Pop culture obsessives writing for the pop culture obsessed.
Pop culture obsessives writing for the pop culture obsessed.
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Kindly old Northwest widower Brian Cox wakes up early one Sunday, feeds his dog Red, then drives out to his favorite quiet fishing spot for a day of idling. In the late afternoon, three snotty teenagers emerge from the woods brandishing a shotgun, and ask if Cox has any money. He tries to placate them, but their ringleader, Noel Fisher, shoots Red. When Cox tracks down Fisher's wealthy father (Tom Sizemore) and tries to extract some restitution, Sizemore refuses "to do the right thing," so Cox exhausts his legal options, then plans his own justice.

Norwegian director Trygve Allister Diesen and cult horror helmer Lucky McKee—working from a script by Stephen Susco—adapt Jack Ketchum's suspense novel Red into a low-boil revenge drama about people who never asked for trouble, and don't handle it well when trouble comes their way. Cox gets hassled, but then starts doing the hassling, showing up at the doors of his tormenters' parents, quietly pleading with them to take a responsibility they can't be bothered with. In some ways, he's still reeling over the death of his wife and sons—lost in another senseless act of violence—but as he trails Fisher and his cronies, trying to goad them into a public assault that will land them in jail, he never seems out of control or crazily obsessed. He seems like an agent of righteousness, trying—and repeatedly failing—to avenge all cosmic wrong.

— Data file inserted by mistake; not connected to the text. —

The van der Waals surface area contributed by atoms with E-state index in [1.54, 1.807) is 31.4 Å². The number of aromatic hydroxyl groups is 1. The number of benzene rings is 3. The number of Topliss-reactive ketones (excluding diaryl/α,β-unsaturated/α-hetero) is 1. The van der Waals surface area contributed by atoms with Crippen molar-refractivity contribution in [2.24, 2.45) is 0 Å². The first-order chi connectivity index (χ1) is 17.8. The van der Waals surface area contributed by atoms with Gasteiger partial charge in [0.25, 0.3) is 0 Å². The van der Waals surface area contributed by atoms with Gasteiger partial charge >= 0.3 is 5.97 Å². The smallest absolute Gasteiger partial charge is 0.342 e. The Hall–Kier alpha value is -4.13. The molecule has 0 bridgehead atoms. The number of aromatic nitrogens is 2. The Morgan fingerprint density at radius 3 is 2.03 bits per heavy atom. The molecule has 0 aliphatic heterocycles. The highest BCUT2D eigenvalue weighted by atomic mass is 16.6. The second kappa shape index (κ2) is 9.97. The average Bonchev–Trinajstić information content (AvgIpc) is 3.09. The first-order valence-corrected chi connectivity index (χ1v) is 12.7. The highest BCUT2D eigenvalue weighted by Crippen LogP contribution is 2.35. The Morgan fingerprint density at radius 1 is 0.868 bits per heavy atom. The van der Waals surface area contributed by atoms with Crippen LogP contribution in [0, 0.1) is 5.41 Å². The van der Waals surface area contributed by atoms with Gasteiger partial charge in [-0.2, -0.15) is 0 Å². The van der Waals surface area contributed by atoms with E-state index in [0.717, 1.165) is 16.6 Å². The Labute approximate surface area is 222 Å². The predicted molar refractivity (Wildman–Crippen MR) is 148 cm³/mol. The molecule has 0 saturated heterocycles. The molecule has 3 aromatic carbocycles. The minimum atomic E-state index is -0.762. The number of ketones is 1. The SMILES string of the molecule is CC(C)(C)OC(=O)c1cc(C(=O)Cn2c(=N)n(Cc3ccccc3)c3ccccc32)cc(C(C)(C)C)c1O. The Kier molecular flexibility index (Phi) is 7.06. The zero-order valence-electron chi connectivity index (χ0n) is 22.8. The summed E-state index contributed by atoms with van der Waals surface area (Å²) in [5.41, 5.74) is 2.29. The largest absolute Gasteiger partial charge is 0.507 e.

Red's dialogue is a bit blunt, its characters are too broadly outlined, and the situation verges on the ludicrous at times, especially in the way these dumb kids keep committing terrible crimes without leaving any evidence. But the movie isn't meant to be an exercise in realism. Along with Shotgun Stories, Felon, and a few other recent "indie pulps," Red is part of a wave of low-budget genre films that turn injustice into an abstract force ripping decent folk apart. The film is keen on detail, from the scratches on the door where Red used to ask to go out to the isolation of Cox's rural home, which stands like a three-story, strictly rectangular monolith in the middle of a rolling plain. Red is a gripping reminder that bad things can happen, even in houses so solidly built.